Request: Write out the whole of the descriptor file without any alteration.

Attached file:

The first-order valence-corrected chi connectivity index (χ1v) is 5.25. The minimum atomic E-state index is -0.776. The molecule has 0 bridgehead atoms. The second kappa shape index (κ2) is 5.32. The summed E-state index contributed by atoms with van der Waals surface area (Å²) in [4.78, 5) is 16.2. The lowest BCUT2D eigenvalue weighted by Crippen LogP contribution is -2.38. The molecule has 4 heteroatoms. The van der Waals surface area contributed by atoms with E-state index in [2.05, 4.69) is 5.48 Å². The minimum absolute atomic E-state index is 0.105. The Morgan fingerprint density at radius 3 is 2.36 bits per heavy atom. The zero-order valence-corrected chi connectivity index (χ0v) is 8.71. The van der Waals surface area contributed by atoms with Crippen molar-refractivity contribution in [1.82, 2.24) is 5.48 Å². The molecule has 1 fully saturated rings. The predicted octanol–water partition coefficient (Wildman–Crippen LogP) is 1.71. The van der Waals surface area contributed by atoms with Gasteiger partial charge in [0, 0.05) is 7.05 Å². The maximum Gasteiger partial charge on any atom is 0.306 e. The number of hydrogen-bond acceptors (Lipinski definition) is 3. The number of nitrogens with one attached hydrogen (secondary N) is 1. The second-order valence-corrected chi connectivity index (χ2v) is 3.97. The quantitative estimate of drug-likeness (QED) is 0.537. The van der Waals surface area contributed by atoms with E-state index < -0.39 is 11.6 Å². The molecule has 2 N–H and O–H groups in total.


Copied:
The first-order valence-corrected chi connectivity index (χ1v) is 5.25. The minimum atomic E-state index is -0.776. The molecule has 0 bridgehead atoms. The second kappa shape index (κ2) is 5.32. The summed E-state index contributed by atoms with van der Waals surface area (Å²) in [4.78, 5) is 16.2. The lowest BCUT2D eigenvalue weighted by Crippen LogP contribution is -2.38. The molecule has 4 heteroatoms. The van der Waals surface area contributed by atoms with E-state index in [2.05, 4.69) is 5.48 Å². The minimum absolute atomic E-state index is 0.105. The Morgan fingerprint density at radius 3 is 2.36 bits per heavy atom. The zero-order valence-corrected chi connectivity index (χ0v) is 8.71. The van der Waals surface area contributed by atoms with Crippen molar-refractivity contribution in [1.82, 2.24) is 5.48 Å². The molecule has 1 fully saturated rings. The predicted octanol–water partition coefficient (Wildman–Crippen LogP) is 1.71. The van der Waals surface area contributed by atoms with Gasteiger partial charge in [0, 0.05) is 7.05 Å². The maximum Gasteiger partial charge on any atom is 0.306 e. The number of hydrogen-bond acceptors (Lipinski definition) is 3. The number of nitrogens with one attached hydrogen (secondary N) is 1. The second-order valence-corrected chi connectivity index (χ2v) is 3.97. The quantitative estimate of drug-likeness (QED) is 0.537. The van der Waals surface area contributed by atoms with E-state index < -0.39 is 11.6 Å². The molecule has 2 N–H and O–H groups in total.